Now that Christmas is done, it’s that time of year to think about what to do with that natural tree that brightened your holiday (although in our house, we like to keep it up as close to the Epiphany as possible). Once you’ve decided that your tree needs to vacate your living room, it can still live on in the form of biomass for renewable energy. This piece from the Mission Local website says that in San Francisco, those green tannenbaums can now be green power.
At the biomass plant, the Christmas trees rise like phoenixes — or at least steam does, when their chips burn inside boilers. The steam-powered turbines generate electricity that is sold to PG&E. Then “it powers your laptop computer,” said Recology spokesperson Robert Reed.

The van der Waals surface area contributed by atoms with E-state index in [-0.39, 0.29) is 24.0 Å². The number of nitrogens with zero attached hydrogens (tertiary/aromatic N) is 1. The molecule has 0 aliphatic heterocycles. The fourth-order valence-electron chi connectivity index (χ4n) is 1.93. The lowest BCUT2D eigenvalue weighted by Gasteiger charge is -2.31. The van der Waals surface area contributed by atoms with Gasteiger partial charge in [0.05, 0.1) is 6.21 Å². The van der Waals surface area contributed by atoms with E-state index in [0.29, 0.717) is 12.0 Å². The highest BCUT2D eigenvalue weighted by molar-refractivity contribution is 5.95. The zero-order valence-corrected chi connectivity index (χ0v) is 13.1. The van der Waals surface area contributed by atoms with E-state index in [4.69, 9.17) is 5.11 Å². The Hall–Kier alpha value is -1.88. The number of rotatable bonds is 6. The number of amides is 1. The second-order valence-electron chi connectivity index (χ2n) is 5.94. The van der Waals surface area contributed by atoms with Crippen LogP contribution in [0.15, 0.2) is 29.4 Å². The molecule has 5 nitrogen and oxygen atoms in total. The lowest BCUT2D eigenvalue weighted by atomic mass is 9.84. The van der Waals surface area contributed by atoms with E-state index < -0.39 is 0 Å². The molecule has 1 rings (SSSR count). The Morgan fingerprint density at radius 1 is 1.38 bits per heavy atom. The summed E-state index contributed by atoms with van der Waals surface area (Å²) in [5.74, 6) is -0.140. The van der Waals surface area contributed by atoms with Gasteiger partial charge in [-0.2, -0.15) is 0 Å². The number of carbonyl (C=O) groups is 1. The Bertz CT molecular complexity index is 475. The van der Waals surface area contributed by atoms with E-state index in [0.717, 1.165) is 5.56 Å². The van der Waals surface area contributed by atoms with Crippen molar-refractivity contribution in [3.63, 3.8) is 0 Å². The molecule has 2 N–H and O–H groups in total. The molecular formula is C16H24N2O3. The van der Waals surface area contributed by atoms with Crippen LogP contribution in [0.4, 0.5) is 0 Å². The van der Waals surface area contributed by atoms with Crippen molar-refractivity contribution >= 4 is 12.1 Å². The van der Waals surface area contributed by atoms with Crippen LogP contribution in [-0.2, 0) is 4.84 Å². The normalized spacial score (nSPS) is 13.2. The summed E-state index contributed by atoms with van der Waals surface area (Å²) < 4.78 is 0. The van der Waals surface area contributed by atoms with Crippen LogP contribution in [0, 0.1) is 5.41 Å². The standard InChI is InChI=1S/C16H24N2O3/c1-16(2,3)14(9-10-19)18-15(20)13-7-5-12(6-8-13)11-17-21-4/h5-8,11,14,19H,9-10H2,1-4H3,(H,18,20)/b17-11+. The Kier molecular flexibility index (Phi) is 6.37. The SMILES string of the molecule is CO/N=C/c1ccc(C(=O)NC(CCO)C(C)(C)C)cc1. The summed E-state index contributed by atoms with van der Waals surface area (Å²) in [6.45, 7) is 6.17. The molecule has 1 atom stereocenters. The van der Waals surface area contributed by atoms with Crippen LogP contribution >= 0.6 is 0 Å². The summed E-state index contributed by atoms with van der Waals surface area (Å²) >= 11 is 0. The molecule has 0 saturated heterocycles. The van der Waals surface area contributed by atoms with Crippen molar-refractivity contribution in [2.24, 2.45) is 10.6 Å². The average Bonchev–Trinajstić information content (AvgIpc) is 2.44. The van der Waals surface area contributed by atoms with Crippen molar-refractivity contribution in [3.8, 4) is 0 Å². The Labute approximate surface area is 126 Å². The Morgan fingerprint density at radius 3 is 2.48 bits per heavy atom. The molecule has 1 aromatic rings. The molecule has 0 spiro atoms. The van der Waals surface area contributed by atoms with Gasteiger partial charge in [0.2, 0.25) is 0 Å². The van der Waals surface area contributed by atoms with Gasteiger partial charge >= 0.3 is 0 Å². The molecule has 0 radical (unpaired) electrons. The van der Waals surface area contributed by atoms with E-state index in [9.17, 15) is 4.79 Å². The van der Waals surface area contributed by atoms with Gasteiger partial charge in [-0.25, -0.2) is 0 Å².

Overall, San Francisco’s Christmas tree chips produce about 20 megawatts of power, or enough energy to serve 20,000 houses for a month, according to Chris Trott at the Tracy Biomass Plant. The plant has paid Recology for the chips for the past two Christmases, but only enough to cover the cost of transporting them to Tracy.
The rest of the year, Tracy Biomass uses peach pits, walnut shells and tree trimmings to power the plant.
Officials add that turning the trees into biomass fuel also reduces Christmas tree-related fires, as well as keeping the material out of landfills.